If you've been following along with Writing 101 & Writing 102 you're in good shape. This lesson should come when you are 50% done with your first draft.It's time for critique partners!



Put that gun down! You'll need it for when you get the critiques back.


  
 

If you just groaned then you remember this from school. Yes, it's still that bad. Yes, it can work. No, I don't do this really. It's up to you, but the very first time you write fiction I recommend this. If you have any parts of your work you are not certain of, this is a valuable step. If you prefer to wait until after the first draft is finished, you may do so.

First up, what is a critique partner and how do they differ from an editor? There are 3 kinds of people who will crush your ego before you publish: line editors, content editors, and critique partners. Editors come later (we'll cover them in Writing 103) but for now know the definitions: a line editor edits grammar, spelling, and punctuation only. This is an editor worth paying for. A content editor is a person who knows the genre and can tell you what scenes don't fit, what changes should be made to plot or characters or conflict. A critique partner is someone who gives general impressions from a reader's perspective.



Choose carefully, finding new critique partners is always a gamble


  
 

So what do you look to get from a critique partner? A general emotional reaction to the story. Did it feel slow or too fast? Are the character names jarring? Do they like the subplots and conflict? Do they want more or less action, dialogue, or narrative? Do they find anything confusing? Do they find anything laborious?

Who makes a good critique partner? Well, fellow writers who are bookworms, and bookworms. Try to find someone well-read who knows lots of genres. Pick someone who is responsible, timely, and not afraid to hurt your feelings. These should be friends who you will thank, or fellow writers who you will critique. Never pay for this!

A word of warning: check your ego at the door. This is by no means easy. When you write, every single character is a reflection of you, the protagonist, the love interest, the antagonist. On those pages is a piece of your soul and when someone says it's crap, it hurts. There's no getting around it, it hurts. But you can be a baby and lash out or ignore them, or realize they are helping. Would you rather hear negative criticism now, or from the readers who bought the book and are trying to get their money back? Or worse, from professional critics who can tank your sales?



Critics like this do exist...let's not piss them off


  

The first step of the process is to find at least 2 and no more than 4 critique partners. At this point they will be reading passages, not the entire thing. You want at least 2 people to read the same passages.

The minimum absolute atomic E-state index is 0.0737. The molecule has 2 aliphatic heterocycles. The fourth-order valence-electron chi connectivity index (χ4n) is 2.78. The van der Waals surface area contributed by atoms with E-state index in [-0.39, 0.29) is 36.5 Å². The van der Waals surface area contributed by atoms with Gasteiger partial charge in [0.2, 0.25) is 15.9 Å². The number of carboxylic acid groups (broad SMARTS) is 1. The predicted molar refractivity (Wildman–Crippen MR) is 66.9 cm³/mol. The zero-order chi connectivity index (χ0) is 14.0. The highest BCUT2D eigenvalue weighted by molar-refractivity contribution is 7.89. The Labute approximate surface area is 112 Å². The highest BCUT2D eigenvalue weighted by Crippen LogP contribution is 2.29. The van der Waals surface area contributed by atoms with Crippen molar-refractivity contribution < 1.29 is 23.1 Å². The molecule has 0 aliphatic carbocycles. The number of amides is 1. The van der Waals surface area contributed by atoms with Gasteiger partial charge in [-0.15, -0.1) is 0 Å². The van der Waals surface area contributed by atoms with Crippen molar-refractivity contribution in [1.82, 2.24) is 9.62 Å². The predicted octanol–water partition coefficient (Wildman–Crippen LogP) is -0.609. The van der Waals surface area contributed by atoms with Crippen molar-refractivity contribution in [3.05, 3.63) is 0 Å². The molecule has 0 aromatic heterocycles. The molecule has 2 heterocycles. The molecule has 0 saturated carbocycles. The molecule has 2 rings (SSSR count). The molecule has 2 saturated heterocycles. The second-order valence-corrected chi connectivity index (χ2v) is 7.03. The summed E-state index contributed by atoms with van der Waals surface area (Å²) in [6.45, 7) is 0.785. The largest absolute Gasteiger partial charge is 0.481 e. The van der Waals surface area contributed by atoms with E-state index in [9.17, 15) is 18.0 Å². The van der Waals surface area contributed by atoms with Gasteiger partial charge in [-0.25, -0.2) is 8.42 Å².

Once you have critique partners lined up, select the passages for them to read. Key passages are the beginning and anything showing the points of the 12 step hero cycle, or anything showing key conflict of sub-plots. It can even be a passage you feel is too much dialogue or not enough, anything you are unsure of. Give them background information and ask them specific questions. 

Create a form if you like. Create a time schedule and check to make sure they are comfortable with it. Next, send it off. Be available to ask questions, but otherwise keep writing. while this is going on you may wish to go over the next Writing 102 lesson.

When the comments come back, read them and take a deep breath. Your ego may be hurt. DO NOT SEND AN IMMEDIATE REPLY! It will come from a a place of anger and it won't help. Set it aside for a day and hit the bottle, chain smoke, eat your own weight in M&Ms, or engage in compulsive sexual behavior. You know, the things all writers do. I recommend doing them all at the same time, just use xHamster.com.



In other words, let this man be your God for 24 hours


  
 

Once you're calm, re-read the criticism. Look over your piece. Do you agree? Then change it. Do you disagree? Why?Start a dialogue with the critique partner to discuss,you may both gain valuable insight from a discussion. If their confusion/questions are things that will be resolved by the second half of the manuscript, put it aside, file it away with your other important papers. Be sure to bring out their concerns when your critique partners read the finished manuscript.

Once again, you may skip this step. If your writing feels strong and cohesive so far, this is not necessary. If you haven't written anything before, you might not know if it is strong or cohesive, so first timers should follow this step. One final method: of my more erotic stories I will post the first draft on a site like literotica. All the comments/votes function as in media res critiquing, so you can go that route if you choose.

There are 2 more lessons to go through before you finish your manuscript. They should follow this step immediately. In fact, in our next lesson we'll review updating research & placeholders, which is something you can do while you're waiting for your critique partners to get back to you. After that is how to resist the urge to make too many changes while writing a first draft, and then you'll be done! Er, for the moment. Remember, real writing is in the editing.



All these steps combined are what I call "The hunter S. Thompson" method


  
 

Until then, happy writing!